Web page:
Many Progresso Soups are Now Marked Gluten-free!
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Oct 22 2009

Many Progresso Soups are Now Marked Gluten-free!

General Mills owns Progresso and I’m excited to report that after many months of waiting for the gluten-free soups they make to also be MSG free, I finally found three of them at the grocery store this week! As reported here last year, the company announced the news about their broths being gluten-free.

The new label states ‘No MSG Added’ on the front of the label and when I checked the back to make sure the soup was also gluten-free, I saw the term ‘gluten-free’ along with ‘no artificial flavors and another ‘no MSG added’. Under the allergen statement was another Gluten Free! The label indicates that the company does not want us to miss the ‘no MSG’ and ‘gluten-free’ markings!

The success of the Betty Crocker mixes (a General Mills company) must have highlighted the need for mainstream gluten-free labeled products in the U.S. I am very impressed with this new label. The Progresso Chicken Cheese Enchilada soup is one of my favorites and I’m so excited that it’s now both gluten and MSG free! The soup is great over baked chicken. Serve it with yellow rice and a salad (or veggies) and you have a quick easy and delicious meal for whole family!

Some other gluten-free soups in this line are listed below. The company is updating the website so to find out if your favorite Progresso soup is now lebeled gluten-free, you have to click on each soup name. Unfortunately, the following list is not complete because some of the soup links did not come up.  If the Progresso website is updated with a complete list of gluten-free soups, I will update this list. These newly gluten-free labeled soups should appear at a store near you soon – if they haven’t already!

  • Lentil
  • Manhattan Clam Chowder
  • Split Pea with Ham
  • Chicken Corn Chowder
  • Hearty Black Bean
  • Potato Broccoli and Cheese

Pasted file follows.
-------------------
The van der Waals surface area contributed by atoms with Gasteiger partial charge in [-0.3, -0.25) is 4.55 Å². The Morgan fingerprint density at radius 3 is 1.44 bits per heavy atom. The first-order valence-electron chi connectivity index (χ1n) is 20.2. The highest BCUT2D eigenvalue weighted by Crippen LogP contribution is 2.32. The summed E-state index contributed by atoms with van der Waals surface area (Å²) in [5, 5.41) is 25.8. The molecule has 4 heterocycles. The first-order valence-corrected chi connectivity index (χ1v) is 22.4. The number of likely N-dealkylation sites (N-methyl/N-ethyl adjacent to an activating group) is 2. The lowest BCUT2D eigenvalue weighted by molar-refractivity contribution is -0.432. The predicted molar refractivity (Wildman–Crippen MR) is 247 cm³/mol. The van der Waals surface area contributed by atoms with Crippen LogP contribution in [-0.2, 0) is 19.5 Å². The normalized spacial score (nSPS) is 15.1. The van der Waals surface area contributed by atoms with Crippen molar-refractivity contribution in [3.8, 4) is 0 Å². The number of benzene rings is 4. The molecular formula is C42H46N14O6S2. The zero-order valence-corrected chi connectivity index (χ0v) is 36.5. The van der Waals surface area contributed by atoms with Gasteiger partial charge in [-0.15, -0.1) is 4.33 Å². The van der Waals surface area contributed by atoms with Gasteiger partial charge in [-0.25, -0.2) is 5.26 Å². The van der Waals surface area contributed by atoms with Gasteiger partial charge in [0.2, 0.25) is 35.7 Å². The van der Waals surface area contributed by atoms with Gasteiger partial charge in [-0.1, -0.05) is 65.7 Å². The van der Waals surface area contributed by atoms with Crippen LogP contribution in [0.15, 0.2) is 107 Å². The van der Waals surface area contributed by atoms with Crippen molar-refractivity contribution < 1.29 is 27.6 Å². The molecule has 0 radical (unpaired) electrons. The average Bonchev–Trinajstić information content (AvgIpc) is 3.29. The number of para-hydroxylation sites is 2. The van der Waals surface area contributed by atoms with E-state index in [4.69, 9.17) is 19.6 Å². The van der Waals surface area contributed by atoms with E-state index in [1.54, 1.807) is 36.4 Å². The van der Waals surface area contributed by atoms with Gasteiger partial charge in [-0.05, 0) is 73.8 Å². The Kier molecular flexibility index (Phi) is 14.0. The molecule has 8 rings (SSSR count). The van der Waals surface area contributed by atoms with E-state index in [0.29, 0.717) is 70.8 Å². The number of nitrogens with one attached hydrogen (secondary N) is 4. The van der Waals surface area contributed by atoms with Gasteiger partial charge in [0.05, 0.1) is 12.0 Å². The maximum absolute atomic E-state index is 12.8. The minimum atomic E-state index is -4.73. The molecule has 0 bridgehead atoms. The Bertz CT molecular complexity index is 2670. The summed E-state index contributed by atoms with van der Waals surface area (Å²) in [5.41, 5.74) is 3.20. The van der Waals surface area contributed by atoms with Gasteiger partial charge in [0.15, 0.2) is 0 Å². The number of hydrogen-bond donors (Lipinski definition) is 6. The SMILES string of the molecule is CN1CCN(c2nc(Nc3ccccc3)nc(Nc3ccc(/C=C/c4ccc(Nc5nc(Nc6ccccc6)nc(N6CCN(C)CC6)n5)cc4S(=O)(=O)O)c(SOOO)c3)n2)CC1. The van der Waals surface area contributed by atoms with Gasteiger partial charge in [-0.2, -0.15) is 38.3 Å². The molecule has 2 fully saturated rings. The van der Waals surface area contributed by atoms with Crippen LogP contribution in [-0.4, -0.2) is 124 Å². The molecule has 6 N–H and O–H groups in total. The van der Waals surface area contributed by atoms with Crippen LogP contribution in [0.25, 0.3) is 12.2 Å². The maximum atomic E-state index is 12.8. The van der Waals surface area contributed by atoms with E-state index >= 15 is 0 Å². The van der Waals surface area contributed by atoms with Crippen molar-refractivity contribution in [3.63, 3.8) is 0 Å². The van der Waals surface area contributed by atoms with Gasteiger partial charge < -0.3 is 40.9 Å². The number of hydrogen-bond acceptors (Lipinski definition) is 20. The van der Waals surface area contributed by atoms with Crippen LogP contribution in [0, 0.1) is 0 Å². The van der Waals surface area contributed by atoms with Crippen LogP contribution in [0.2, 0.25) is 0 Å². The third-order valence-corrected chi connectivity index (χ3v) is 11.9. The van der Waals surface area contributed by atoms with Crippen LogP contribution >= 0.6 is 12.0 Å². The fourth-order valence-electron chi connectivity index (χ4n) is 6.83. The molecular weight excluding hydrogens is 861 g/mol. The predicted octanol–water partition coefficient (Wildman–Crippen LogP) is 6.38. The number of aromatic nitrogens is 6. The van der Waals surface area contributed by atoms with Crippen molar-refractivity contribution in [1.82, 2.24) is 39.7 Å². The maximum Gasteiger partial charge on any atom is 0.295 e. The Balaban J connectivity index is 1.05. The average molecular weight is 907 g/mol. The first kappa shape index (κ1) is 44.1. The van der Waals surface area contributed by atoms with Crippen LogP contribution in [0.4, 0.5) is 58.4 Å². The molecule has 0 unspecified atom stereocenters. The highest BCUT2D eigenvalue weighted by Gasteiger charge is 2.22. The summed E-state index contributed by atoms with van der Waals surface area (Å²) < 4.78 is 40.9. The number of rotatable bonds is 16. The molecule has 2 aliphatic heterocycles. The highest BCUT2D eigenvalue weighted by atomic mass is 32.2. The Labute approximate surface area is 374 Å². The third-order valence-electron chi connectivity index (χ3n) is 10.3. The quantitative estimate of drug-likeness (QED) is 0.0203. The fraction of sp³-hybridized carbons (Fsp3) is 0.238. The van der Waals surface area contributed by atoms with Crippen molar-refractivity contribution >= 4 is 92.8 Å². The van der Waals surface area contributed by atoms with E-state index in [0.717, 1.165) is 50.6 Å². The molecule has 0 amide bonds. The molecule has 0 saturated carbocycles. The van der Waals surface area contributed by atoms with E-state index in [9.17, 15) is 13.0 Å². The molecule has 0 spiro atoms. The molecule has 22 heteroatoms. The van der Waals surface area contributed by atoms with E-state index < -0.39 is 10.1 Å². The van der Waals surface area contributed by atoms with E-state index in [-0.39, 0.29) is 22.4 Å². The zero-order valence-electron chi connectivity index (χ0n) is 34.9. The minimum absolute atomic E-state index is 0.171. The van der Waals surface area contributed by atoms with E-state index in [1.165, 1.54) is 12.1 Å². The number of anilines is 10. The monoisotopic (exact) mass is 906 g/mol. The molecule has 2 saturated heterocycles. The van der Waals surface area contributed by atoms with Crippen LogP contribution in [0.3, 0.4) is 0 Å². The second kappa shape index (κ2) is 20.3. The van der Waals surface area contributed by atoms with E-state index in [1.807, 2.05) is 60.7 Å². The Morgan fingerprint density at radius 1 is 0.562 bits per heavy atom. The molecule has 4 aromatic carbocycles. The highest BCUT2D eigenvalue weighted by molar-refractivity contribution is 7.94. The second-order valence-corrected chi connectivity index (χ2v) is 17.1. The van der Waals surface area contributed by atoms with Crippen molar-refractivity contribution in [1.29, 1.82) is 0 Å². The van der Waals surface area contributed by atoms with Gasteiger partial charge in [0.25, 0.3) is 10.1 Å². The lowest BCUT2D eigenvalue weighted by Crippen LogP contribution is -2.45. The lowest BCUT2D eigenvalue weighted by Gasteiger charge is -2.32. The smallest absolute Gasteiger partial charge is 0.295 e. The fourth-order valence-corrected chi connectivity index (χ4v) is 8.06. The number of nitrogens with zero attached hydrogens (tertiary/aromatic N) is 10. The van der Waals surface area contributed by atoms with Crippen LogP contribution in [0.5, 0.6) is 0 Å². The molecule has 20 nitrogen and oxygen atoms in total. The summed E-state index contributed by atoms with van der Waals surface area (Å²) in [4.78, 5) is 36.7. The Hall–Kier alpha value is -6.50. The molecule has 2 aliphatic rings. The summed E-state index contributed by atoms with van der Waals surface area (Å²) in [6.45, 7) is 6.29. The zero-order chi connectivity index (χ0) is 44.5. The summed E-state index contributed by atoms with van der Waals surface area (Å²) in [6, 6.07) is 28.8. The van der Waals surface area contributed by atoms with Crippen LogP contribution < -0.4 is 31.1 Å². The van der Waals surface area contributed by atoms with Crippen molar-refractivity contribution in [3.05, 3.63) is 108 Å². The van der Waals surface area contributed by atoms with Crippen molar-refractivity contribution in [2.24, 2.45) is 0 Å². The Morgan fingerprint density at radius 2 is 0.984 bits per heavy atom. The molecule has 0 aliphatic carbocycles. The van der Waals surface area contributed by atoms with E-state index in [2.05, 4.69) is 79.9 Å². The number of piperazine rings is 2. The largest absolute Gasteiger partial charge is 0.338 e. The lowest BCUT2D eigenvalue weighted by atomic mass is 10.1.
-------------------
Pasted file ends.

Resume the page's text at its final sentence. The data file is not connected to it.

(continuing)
• New England Clam Chowder
  • 99% Fat Free New England Clam Chowder
  • Creamy Mushroom
  • Southwestern Style Chicken
  • Southwestern Style Chicken Chowder
  • Chicken Rice with Vegetables
  • ALL Broths

Check out the recipes on the Progresso website. Most of them can easily be converted to being gluten-free. Use gluten-free pasta or corn tortillas – easy interesting dinner idea abound on that site!

Please let us know if you have spotted these soups in your area. I always try to call companies to thank them for labeling their products gluten-free and I hope some of you will do the same. The customer service number for General Mills is 1-800-248-7310 and the call center is open from 7:30 AM to 4:30 PM CT.

UPDATE 10-4-10: There are now three condensed gluten-free soups available nationwide. Kim Bouldin shares the exciting news in this post.

Article Written by:

Tiffany is considered a gluten-free advocate as well as the most discriminating gluten-free diner around. Her goal is to help others learn that there is life after a celiac diagnosis. Gluten-free dining and travel are two of her favorite things to do. Tiffany is a contributing writer and the Advertising Manager at "Delight gluten free" magazine. Check out her local blog, Gluten-Free Atlanta, for tips and tricks about living gluten-free in the ATL! Follow Tiffany on Twitter!